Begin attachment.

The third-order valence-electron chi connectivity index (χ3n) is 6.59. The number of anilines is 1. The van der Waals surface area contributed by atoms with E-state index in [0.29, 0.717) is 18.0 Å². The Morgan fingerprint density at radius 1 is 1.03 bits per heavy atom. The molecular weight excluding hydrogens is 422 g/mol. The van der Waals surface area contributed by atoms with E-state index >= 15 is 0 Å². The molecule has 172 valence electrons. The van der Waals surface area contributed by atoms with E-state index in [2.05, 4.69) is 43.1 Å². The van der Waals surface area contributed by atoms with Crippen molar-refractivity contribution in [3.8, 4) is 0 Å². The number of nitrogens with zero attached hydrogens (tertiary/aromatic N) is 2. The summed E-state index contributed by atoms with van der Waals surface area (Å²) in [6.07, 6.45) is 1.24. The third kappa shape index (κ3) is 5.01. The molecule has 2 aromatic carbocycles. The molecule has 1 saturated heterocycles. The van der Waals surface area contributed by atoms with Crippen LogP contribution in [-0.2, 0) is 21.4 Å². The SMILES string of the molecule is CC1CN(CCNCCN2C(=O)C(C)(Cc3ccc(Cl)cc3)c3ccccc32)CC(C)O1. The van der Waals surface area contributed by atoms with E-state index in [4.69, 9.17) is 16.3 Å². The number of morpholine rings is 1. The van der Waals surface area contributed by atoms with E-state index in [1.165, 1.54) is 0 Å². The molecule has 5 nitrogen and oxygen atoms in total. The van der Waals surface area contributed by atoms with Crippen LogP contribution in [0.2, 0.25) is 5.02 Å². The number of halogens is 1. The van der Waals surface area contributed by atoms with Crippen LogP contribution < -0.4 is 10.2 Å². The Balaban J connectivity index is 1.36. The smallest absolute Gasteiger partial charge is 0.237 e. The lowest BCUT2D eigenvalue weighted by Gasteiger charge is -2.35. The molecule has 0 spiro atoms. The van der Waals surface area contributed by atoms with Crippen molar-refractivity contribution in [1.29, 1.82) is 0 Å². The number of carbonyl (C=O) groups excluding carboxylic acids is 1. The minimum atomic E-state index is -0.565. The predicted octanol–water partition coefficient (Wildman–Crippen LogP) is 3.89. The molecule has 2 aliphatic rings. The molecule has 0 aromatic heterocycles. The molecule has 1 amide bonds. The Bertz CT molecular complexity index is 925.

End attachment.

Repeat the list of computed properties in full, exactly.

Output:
The third-order valence-electron chi connectivity index (χ3n) is 6.59. The number of anilines is 1. The van der Waals surface area contributed by atoms with E-state index in [0.29, 0.717) is 18.0 Å². The Morgan fingerprint density at radius 1 is 1.03 bits per heavy atom. The molecular weight excluding hydrogens is 422 g/mol. The van der Waals surface area contributed by atoms with E-state index >= 15 is 0 Å². The molecule has 172 valence electrons. The van der Waals surface area contributed by atoms with E-state index in [2.05, 4.69) is 43.1 Å². The van der Waals surface area contributed by atoms with Crippen molar-refractivity contribution in [3.8, 4) is 0 Å². The number of nitrogens with zero attached hydrogens (tertiary/aromatic N) is 2. The summed E-state index contributed by atoms with van der Waals surface area (Å²) in [6.07, 6.45) is 1.24. The third kappa shape index (κ3) is 5.01. The molecule has 2 aromatic carbocycles. The molecule has 1 saturated heterocycles. The van der Waals surface area contributed by atoms with Crippen LogP contribution in [-0.2, 0) is 21.4 Å². The SMILES string of the molecule is CC1CN(CCNCCN2C(=O)C(C)(Cc3ccc(Cl)cc3)c3ccccc32)CC(C)O1. The van der Waals surface area contributed by atoms with E-state index in [4.69, 9.17) is 16.3 Å². The number of morpholine rings is 1. The van der Waals surface area contributed by atoms with E-state index in [1.165, 1.54) is 0 Å². The molecule has 5 nitrogen and oxygen atoms in total. The van der Waals surface area contributed by atoms with Crippen LogP contribution in [0.2, 0.25) is 5.02 Å². The number of halogens is 1. The van der Waals surface area contributed by atoms with Crippen LogP contribution < -0.4 is 10.2 Å². The Balaban J connectivity index is 1.36. The smallest absolute Gasteiger partial charge is 0.237 e. The lowest BCUT2D eigenvalue weighted by Gasteiger charge is -2.35. The molecule has 0 spiro atoms. The van der Waals surface area contributed by atoms with Crippen molar-refractivity contribution in [1.29, 1.82) is 0 Å². The number of carbonyl (C=O) groups excluding carboxylic acids is 1. The minimum atomic E-state index is -0.565. The predicted octanol–water partition coefficient (Wildman–Crippen LogP) is 3.89. The molecule has 2 aliphatic rings. The molecule has 0 aromatic heterocycles. The molecule has 1 amide bonds. The Bertz CT molecular complexity index is 925.